Reviewed by Robert Lipscomb

Something spectral haunts the pages of Rachel Maddow’s Drift: the Unmooring of American Military Power. Ghosts of conflicts past inhabit the book’s pages, offering a kind of mystery, a whodunit with a worrisome solution—we all did it. As thoroughly researched as Drift proves to be, not every rhetorical move is effective. Maddow frequently (and ineffectively) invokes the Founding Fathers, even though she would be one of the first to admit that such anachronistic appeals inherently fail to offer solutions to present circumstances. Nevertheless, she presciently leads the reader down an excavated pathway of seemingly minor events, deftly avoiding the hullabaloo surrounding so many of the familiar ones. For my money, the most effective is the chapter on the Reagan-ordered invasion of Granada. To Maddow’s humanist credit, the comedy of errors surrounding the rescue of several American non-hostages from the Caribbean Island is not allowed to obscure the needless deaths resulting from the invasion—-deaths that include American service members. Her lucid and efficient recounting of the Iran-Contra affair and the emergence of CIA as a fifth branch of the military are chilling. Indeed, a secondary thesis emerges through Maddow’s analysis: apparently, Americans are prone to respond to fear with a kind of neo-Freudian Complacency Drive: let someone else take care of it and keep me safe. Yet, this very underlying thesis might just undermine the book’s whole proposition, as the points she offers to confront the monstrous specter of a reckless and unconstrained industrial military complex requires an active citizenry, one that is inherently not complacent. While Maddow’s ultimate optimism may be hobbled by her own analysis, she inaugurates a conversation worthy of being both heard and joined.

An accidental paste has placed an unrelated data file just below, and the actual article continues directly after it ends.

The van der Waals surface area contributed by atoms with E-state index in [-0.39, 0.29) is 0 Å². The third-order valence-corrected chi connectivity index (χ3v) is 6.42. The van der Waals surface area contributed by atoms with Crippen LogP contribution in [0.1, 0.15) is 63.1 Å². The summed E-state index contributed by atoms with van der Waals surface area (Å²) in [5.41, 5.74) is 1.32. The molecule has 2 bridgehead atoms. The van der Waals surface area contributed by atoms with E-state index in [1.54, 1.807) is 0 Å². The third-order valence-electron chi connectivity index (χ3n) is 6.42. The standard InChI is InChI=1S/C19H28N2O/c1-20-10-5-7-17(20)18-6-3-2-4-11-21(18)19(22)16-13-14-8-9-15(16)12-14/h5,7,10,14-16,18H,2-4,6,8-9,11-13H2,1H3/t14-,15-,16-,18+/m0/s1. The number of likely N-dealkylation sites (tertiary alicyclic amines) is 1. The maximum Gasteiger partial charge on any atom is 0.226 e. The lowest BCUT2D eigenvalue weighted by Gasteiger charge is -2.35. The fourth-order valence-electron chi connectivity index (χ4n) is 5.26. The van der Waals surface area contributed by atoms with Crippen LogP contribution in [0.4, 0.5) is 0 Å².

Sara Levine. Treasure Island!!! Europa Editions, 2011.

Reviewed by Claire Harlan Orsi

Think “20-something slacker”-—the image that springs to mind is male, right? While every successive Judd Apatow movie cements the male slacker archetype ever further in our cultural imagination, his female counterpart might as well be listed along with the Giant Panda as a near-extinct species. Thankfully, however, we have Sara Levine’s debut novel to bring the female slacker back from the brink.